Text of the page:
Ciara Leeming is a photographer and writer, with more than 15 years experience as a freelance social affairs journalist. Ciara’s project had two key strands. The first invited members of the public to attend photo walks on King Street. Photographs taken by the public were annotated in workshops with memories of the street, and have been displayed as a photography exhibition and as an online ebook. Alongside this activity, Ciara also worked closely with The Brick, a charity that supports people experiencing homelessness, in poverty or facing debt crisis. Working with The Brick’s members, and Wigan-based graphic designer Amy Cecilia Leigh, Ciara co-created a printed and digital zine exploring relationships to King Street.

Ciara says:

“It’s been a privilege to hear so many people’s experiences of King Street over the years.

People who attended my photo walks and annotated their images with their memories and personal narratives were passionate about the street’s grand and vibrant past and excited about its potential regeneration and future. Some of these images are displayed on vinyl panels on King Street – with many more in an ebook which can be downloaded for free.

I also worked with people who use the services of homeless charity The Brick to create a zine, In My Own Words, exploring their lived experiences on King Street and beyond. We used a range of creative approaches during our sessions to develop these first-person stories. Designer Amy Cecilia Leigh worked with me on both parts of the commission.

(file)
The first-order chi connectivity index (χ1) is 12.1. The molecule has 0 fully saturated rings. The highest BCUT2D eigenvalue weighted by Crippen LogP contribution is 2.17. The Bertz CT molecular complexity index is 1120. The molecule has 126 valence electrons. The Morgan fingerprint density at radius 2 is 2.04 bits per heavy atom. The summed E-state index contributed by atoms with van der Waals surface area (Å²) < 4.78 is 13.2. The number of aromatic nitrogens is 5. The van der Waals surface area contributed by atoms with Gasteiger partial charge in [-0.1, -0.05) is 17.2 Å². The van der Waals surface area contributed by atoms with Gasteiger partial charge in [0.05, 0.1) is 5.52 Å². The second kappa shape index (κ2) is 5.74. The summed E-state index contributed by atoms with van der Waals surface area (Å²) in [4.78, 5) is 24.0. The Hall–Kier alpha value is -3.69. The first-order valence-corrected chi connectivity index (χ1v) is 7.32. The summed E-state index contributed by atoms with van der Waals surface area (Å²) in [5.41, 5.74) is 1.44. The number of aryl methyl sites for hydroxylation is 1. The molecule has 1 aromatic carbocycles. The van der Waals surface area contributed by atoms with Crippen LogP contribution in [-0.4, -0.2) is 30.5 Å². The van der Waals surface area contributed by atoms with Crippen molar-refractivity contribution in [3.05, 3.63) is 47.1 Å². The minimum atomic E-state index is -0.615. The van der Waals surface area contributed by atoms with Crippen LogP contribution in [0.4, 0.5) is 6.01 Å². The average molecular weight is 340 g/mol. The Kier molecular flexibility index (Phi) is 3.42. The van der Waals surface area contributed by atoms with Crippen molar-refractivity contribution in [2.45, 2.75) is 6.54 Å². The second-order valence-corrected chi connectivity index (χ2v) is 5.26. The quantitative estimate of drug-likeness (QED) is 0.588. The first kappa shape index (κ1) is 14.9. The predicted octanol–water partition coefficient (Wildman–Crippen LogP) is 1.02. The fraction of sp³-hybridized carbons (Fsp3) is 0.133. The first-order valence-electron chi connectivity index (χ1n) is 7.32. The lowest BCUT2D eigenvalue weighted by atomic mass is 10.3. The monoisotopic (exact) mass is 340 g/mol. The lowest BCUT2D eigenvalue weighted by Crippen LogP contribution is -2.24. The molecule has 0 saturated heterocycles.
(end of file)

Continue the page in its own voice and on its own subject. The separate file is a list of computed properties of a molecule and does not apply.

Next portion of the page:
As we face recession and huge and terrifying projected rises in poverty, my time with the Brick has left me thinking a lot about who is permitted to inhabit public space. I hope King

Street thrives again but remains accessible and welcoming to all parts of the Wigan community.”


Julie McKiernan and Corrie Shelley specialise in turning local history, facts and people’s memories into stories and songs that engage, entertain, and inform. For their commission, Julie and Corrie are working alongside 8 members of the public with personal memories of King Street, 4 young people from Wigan Youth Zone and 8 members of local creative writing groups. Through workshops, intergenerational interviews and creative writing sessions, the artists and community members are developing people’s memories of the street into a new anthology of creative writing. Alongside this, Julie and Corrie’s project will include the creation of an original song and a photo poster exhibition, inspired by these memories and the street’s live entertainment and music hall heritage. The commission will culminate in a live performance event on King Street in Autumn 2022.

“Wigan Council are proud to be part of the Streets Apart consortia who are working with communities and local businesses to bring the heritage of King Street to life through creativity. The installation of Ciara and Rebecca’s artwork marks a wonderful moment in the project where we start to see the work developed with local residents, taking its place on the street.” – Lesley O’Halloran Director of Customer and Culture

Next for King Street

Streets Apart announces a new round of artist commissions, which will begin in October 2022. Confirmed artists creating new artworks with the local community in this round of commissions are; Louise Fazackerley, Northern Heart Films, Steve Fairclough and Andee Collard.

To keep track of these commissions as they develop, visit the Streets Apart page on The Old Courts website here.